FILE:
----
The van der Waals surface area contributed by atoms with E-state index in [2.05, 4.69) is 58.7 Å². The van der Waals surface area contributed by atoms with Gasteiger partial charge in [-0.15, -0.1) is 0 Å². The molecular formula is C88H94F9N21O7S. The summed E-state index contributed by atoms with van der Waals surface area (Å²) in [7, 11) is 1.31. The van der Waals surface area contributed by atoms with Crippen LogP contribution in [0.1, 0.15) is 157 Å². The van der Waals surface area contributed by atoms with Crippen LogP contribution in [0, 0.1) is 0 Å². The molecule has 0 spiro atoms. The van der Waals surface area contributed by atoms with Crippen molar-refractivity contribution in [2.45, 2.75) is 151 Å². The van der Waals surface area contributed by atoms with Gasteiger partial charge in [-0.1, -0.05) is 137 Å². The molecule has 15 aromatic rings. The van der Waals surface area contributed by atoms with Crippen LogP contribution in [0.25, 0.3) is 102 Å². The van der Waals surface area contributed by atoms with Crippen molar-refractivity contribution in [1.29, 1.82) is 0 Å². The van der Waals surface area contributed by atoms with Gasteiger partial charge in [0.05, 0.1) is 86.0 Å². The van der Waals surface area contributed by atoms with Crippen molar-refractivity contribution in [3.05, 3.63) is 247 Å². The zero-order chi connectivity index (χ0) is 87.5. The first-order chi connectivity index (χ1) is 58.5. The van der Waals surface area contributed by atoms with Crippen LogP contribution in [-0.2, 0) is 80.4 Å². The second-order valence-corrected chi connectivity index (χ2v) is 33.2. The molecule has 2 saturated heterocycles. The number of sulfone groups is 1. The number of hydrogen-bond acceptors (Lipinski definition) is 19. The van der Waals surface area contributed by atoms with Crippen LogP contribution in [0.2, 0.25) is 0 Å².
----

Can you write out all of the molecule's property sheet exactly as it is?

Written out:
The van der Waals surface area contributed by atoms with E-state index in [2.05, 4.69) is 58.7 Å². The van der Waals surface area contributed by atoms with Gasteiger partial charge in [-0.15, -0.1) is 0 Å². The molecular formula is C88H94F9N21O7S. The summed E-state index contributed by atoms with van der Waals surface area (Å²) in [7, 11) is 1.31. The van der Waals surface area contributed by atoms with Crippen LogP contribution in [0.1, 0.15) is 157 Å². The van der Waals surface area contributed by atoms with Crippen LogP contribution in [0, 0.1) is 0 Å². The molecule has 0 spiro atoms. The van der Waals surface area contributed by atoms with Crippen molar-refractivity contribution in [2.45, 2.75) is 151 Å². The van der Waals surface area contributed by atoms with Gasteiger partial charge in [-0.1, -0.05) is 137 Å². The molecule has 15 aromatic rings. The van der Waals surface area contributed by atoms with Crippen LogP contribution in [0.25, 0.3) is 102 Å². The van der Waals surface area contributed by atoms with Crippen molar-refractivity contribution in [1.29, 1.82) is 0 Å². The van der Waals surface area contributed by atoms with Gasteiger partial charge in [0.05, 0.1) is 86.0 Å². The van der Waals surface area contributed by atoms with Crippen molar-refractivity contribution in [3.05, 3.63) is 247 Å². The zero-order chi connectivity index (χ0) is 87.5. The first-order chi connectivity index (χ1) is 58.5. The van der Waals surface area contributed by atoms with Crippen LogP contribution in [-0.2, 0) is 80.4 Å². The second-order valence-corrected chi connectivity index (χ2v) is 33.2. The molecule has 2 saturated heterocycles. The number of sulfone groups is 1. The number of hydrogen-bond acceptors (Lipinski definition) is 19. The van der Waals surface area contributed by atoms with Crippen LogP contribution in [0.2, 0.25) is 0 Å².